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Alexander Pierce Ormond, M.D.
JAMA. 1936;106(20):1726-1728. doi:10.1001/jama.1936.92770200001012.
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The cardiac response seen most commonly with hypoglycemia is an increase in the ventricular rate and in the minute volume.1 Various degrees of tachycardia are seen quite commonly both in patients who have received an overdose of insulin and in patients with spontaneous hypoglycemia. Harris2 reports a rather extreme example. His patient at times had a cardiac rate of 200 beats per minute. During one bout of tachycardia it was discovered that her blood dextrose was 56 mg. per hundred cubic centimeters. Administration of dextrose raised the blood dextrose to 84 mg. per hundred cubic centimeters and at the same time dropped her heart rate to normal.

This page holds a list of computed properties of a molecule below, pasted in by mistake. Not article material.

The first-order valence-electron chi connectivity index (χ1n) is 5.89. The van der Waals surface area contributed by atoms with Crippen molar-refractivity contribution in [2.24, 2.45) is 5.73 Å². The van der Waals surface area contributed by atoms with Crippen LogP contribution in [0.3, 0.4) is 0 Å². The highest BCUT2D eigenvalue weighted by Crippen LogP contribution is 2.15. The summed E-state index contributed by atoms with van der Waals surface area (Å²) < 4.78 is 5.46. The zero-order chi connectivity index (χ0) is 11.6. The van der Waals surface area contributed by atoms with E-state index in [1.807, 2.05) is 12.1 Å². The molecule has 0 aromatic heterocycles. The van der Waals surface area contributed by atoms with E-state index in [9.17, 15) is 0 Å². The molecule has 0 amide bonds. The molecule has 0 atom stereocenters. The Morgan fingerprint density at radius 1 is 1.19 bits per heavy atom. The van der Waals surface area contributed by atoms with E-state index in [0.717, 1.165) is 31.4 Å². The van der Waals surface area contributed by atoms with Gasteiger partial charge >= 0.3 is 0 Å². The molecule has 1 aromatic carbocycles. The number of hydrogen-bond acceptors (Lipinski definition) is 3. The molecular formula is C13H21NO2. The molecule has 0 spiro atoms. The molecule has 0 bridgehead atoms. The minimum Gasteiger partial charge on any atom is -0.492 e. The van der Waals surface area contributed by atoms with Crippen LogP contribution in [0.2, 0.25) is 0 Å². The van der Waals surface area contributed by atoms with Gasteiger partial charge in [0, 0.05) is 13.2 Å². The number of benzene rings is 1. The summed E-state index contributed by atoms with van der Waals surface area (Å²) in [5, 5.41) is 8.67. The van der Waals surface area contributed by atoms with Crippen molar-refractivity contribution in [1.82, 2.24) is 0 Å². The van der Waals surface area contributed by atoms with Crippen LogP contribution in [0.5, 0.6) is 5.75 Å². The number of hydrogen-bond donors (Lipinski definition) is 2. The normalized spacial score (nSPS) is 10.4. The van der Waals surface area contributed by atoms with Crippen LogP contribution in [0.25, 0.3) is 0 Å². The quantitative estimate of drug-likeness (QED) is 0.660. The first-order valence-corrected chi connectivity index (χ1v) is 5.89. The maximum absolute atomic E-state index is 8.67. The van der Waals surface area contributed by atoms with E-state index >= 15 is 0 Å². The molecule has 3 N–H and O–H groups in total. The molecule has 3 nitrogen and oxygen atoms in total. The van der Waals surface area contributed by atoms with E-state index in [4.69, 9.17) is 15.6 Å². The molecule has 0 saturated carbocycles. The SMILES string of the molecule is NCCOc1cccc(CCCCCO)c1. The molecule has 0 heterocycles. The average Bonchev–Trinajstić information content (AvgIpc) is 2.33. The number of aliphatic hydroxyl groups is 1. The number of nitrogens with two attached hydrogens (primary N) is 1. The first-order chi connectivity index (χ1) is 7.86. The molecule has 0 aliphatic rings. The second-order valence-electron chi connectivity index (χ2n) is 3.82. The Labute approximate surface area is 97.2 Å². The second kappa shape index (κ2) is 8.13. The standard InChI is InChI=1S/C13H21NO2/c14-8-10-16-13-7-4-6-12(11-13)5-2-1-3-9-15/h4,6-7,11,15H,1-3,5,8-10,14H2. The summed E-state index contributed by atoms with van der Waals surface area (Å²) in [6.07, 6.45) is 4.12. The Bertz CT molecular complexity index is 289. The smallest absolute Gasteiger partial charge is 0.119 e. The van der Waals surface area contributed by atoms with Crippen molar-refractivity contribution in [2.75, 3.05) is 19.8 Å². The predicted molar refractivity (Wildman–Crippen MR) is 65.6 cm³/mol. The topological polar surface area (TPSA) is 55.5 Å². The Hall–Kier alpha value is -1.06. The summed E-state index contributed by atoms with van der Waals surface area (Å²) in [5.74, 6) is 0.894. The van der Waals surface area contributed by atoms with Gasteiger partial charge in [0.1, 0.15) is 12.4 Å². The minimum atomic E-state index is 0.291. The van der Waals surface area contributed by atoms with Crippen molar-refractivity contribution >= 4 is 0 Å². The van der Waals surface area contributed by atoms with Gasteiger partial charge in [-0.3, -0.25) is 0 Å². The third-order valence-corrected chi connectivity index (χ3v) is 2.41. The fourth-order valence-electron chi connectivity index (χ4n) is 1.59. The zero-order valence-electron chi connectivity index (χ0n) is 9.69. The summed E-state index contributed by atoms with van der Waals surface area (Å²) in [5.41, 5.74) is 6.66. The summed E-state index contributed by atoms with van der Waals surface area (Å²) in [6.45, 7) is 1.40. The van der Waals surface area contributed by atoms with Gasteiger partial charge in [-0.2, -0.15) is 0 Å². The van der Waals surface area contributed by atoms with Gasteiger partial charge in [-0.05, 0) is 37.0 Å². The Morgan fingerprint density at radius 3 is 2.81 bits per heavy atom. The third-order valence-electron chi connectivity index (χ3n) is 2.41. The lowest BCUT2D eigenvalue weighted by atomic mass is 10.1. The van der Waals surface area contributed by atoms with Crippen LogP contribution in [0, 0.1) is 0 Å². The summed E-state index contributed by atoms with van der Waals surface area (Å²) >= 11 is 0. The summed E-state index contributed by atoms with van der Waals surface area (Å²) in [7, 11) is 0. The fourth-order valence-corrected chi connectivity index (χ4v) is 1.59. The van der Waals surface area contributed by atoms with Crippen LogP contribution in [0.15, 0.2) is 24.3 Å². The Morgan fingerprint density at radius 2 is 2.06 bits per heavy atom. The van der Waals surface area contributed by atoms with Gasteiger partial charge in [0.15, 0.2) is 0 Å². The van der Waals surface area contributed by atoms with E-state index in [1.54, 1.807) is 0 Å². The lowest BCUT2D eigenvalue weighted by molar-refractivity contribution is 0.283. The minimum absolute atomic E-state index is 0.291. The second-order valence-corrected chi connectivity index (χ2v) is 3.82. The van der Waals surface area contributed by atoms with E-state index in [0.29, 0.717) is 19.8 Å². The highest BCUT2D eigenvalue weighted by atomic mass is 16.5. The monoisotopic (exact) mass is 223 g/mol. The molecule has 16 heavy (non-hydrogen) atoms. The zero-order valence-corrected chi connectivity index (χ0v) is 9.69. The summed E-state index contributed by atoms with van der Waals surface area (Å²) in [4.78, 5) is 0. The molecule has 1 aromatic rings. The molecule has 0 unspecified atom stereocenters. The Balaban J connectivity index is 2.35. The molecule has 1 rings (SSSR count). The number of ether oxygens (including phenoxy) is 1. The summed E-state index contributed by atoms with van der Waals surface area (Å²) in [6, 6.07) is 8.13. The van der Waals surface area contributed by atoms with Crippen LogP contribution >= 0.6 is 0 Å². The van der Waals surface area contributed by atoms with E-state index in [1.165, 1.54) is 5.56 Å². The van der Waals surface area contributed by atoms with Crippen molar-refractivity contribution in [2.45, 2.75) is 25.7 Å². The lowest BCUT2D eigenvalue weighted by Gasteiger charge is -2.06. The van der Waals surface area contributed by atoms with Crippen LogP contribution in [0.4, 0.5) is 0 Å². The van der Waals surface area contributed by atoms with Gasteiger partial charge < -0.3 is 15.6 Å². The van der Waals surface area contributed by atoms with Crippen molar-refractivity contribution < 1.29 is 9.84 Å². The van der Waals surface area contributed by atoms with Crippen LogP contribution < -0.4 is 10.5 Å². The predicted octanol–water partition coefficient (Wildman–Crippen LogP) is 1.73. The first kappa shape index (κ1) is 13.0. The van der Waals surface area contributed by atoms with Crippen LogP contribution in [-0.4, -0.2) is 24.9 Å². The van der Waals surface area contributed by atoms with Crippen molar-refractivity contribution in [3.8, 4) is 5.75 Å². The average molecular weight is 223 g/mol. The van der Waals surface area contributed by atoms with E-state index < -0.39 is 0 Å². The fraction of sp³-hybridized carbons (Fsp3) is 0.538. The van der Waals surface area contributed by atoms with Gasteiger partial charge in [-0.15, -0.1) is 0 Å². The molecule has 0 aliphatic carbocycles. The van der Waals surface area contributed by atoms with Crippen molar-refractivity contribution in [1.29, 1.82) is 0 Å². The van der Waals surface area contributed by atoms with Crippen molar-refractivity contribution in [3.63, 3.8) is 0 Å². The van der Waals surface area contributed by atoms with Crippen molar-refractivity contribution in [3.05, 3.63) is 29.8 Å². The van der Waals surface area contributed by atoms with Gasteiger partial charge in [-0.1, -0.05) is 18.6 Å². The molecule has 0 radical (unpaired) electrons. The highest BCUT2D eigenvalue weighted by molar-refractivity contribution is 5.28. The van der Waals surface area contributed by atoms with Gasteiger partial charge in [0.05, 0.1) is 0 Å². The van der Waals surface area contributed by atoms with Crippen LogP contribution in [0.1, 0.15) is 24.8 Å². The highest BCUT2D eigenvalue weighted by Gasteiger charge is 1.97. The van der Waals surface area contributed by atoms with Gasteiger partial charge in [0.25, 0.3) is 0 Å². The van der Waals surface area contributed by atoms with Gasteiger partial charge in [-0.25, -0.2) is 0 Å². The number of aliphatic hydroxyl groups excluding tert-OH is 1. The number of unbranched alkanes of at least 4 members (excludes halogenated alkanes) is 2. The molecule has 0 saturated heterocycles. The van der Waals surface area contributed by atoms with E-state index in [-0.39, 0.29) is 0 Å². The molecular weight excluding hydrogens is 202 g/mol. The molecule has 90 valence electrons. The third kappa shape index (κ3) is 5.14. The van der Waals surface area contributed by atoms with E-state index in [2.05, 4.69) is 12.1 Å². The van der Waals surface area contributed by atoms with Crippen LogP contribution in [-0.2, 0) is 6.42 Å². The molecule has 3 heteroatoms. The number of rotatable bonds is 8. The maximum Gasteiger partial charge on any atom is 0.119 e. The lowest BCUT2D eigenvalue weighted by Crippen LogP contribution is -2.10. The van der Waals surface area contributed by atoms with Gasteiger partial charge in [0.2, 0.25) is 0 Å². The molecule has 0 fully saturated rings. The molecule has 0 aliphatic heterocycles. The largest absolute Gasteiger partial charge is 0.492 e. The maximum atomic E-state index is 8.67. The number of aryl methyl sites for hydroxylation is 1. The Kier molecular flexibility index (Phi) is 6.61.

I have not been able to find in the literature any reference to the occurrence of bradycardia with hypoglycemia. Harris3 stated that, although he had not observed bradycardia with spontaneous hypoglycemia, he did recall one diabetic patient in whom bradycardia followed insulin


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